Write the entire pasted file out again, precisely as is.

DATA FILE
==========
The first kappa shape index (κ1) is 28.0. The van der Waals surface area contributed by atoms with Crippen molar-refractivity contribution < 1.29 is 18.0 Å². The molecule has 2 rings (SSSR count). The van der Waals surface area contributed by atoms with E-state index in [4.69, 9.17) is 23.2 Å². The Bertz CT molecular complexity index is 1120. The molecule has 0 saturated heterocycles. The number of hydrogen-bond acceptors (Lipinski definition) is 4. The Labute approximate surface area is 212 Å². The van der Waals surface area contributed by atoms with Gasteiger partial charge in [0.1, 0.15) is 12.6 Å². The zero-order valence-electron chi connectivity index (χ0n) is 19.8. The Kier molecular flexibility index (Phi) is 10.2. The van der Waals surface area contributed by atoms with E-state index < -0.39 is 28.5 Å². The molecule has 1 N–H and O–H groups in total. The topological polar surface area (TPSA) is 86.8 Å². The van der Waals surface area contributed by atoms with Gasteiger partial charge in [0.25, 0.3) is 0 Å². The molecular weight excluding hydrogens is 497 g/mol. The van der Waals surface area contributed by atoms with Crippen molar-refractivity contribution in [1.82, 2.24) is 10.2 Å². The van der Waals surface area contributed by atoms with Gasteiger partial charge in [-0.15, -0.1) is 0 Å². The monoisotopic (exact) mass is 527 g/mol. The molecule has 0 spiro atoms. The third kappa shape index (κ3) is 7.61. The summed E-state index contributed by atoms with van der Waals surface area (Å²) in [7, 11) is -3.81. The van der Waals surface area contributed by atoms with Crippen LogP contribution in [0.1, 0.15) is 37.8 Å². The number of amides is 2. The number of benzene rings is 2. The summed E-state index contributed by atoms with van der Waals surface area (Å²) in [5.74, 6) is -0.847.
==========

The first kappa shape index (κ1) is 28.0. The van der Waals surface area contributed by atoms with Crippen molar-refractivity contribution < 1.29 is 18.0 Å². The molecule has 2 rings (SSSR count). The van der Waals surface area contributed by atoms with E-state index in [4.69, 9.17) is 23.2 Å². The Bertz CT molecular complexity index is 1120. The molecule has 0 saturated heterocycles. The number of hydrogen-bond acceptors (Lipinski definition) is 4. The Labute approximate surface area is 212 Å². The van der Waals surface area contributed by atoms with Gasteiger partial charge in [0.1, 0.15) is 12.6 Å². The zero-order valence-electron chi connectivity index (χ0n) is 19.8. The Kier molecular flexibility index (Phi) is 10.2. The van der Waals surface area contributed by atoms with E-state index < -0.39 is 28.5 Å². The molecule has 1 N–H and O–H groups in total. The topological polar surface area (TPSA) is 86.8 Å². The van der Waals surface area contributed by atoms with Gasteiger partial charge in [0.25, 0.3) is 0 Å². The molecular weight excluding hydrogens is 497 g/mol. The van der Waals surface area contributed by atoms with Crippen molar-refractivity contribution in [1.82, 2.24) is 10.2 Å². The van der Waals surface area contributed by atoms with Gasteiger partial charge in [-0.15, -0.1) is 0 Å². The monoisotopic (exact) mass is 527 g/mol. The molecule has 0 spiro atoms. The third kappa shape index (κ3) is 7.61. The summed E-state index contributed by atoms with van der Waals surface area (Å²) in [7, 11) is -3.81. The van der Waals surface area contributed by atoms with Crippen LogP contribution in [0.1, 0.15) is 37.8 Å². The number of amides is 2. The number of benzene rings is 2. The summed E-state index contributed by atoms with van der Waals surface area (Å²) in [5.74, 6) is -0.847.